Re: Groupthink
From: Saoirse (
Date: Fri, 16 Jul 2004 07:27:32 -0700 (PDT)
Norm, I'd respectfully submit that some of what you are seeing is an
interpretation of the events from your personal perspective. My
interpretation might differ.

I agree with you that groupthink is a dynamic that occurs in organizations,
and is something to be concerned about and to actively discuss.

However, I believe that an activity at the beginning of a meeting is not
necessarily designed to condition folks for groupthink. Rather, in my
comm'ty, these activities are designed to help transition people from the
hectic pace of their lives into a focus on what we are doing in THIS place
at THIS time. It's also intended to help people relax a bit, and to feel
connected to one another. One of the reasons we choose comm'ty is to feel
connected to one another. Being connected to one another could increase the
danger of groupthink, but in and of itself is still a value we share in my
comm'ty and worthy of some time and attention in our meetings.

I suspect that it is human nature to want agreement and to want harmony. It
is a basic need identified by Marshall Rosenberg in his model for
Non-Violent Communication. However, I share your implied frustration with
the reluctance to really dig in and discuss the pros and cons of a certain
proposal. Actually, my understanding of consensus is that we are not
debating so much as using our intelligence and our perspective to identify
potential concerns on behalf of the comm'ty. To fail to do so is a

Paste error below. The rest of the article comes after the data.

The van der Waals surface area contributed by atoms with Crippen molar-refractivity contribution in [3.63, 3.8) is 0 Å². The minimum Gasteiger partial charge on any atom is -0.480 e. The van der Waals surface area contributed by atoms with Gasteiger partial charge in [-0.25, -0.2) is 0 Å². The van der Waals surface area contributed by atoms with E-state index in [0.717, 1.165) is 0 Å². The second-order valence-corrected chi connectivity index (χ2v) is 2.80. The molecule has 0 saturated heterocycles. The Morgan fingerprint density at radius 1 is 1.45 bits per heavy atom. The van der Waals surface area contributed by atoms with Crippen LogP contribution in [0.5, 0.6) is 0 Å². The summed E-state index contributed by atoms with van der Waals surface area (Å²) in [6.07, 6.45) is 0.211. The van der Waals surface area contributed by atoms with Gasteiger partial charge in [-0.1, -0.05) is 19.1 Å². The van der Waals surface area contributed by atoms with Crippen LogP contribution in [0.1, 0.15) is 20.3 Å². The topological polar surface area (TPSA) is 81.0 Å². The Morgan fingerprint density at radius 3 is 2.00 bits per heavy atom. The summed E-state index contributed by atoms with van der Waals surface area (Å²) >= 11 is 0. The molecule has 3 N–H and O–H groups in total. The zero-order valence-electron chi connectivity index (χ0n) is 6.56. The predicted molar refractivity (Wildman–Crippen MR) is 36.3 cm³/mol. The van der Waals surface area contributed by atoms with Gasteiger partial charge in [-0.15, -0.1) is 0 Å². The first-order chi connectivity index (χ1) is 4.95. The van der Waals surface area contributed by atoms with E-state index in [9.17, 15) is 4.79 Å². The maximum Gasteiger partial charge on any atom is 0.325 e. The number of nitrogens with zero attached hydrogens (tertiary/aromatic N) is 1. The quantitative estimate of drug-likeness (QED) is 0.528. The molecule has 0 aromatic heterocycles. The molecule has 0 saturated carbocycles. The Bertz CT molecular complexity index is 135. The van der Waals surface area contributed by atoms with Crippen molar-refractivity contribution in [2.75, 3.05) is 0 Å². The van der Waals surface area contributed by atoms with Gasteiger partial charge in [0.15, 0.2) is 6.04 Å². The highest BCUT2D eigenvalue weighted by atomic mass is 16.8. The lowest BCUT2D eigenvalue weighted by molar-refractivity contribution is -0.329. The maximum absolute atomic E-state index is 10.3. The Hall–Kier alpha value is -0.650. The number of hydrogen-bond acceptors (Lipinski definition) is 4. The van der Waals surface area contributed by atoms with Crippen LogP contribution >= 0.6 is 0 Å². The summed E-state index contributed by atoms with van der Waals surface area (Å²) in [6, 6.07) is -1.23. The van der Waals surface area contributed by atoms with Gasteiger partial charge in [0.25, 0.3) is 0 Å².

disservice to the comm'ty, a failure to hold the commonweal as a shared
value. To rush too quickly to agreement just to keep the peace is not true
comm'ty but pseudo-comm'ty. Many people have written about this.

So -- in my opinion -- consensus is not just about reaching agreement, but
about being thoughtful and intelligent and taking the time to sort it
through to the best of our ability, with the best thinking we can summon at
the time. We may not make a perfect decision. We may change our minds later
on, with more experience.

You use the term "debate," and of course debate means different things to
different people. To me, it casts people into the position of trying to
persuade or convert others to their thinking. It implies black and white
thinking, a right and a wrong. I'm more inclined to view consensus as
finding the gray area in-between, the place where there is more than one
possible solution, and we choose what seems to be right for us AT THIS TIME.

As for blocking, I cotton to Carolyn Estes' view that blocking is done only
with great reluctance, likely less than three times in a lifetime, and only
when it absolutely necessary and after a lot of discussion. Blocking
consensus is a gift to the comm'ty, but only when done from the position of
the deepest belief that to move forward with the proposal "harms the
comm'ty." Not "I disagree" or "I don't like this" or "I have strong personal
reservations" but "I believe harm will come to the comm'ty if this proposal
moves forward."

Having said all that, I bow to our online experts on consensus and remind
you that I have my personal biases just like everyone else. If something I
say rings true and/or contributes to the discussion, great. If not, so be
it. I don't need for anyone to agree with me, though it is nice to be


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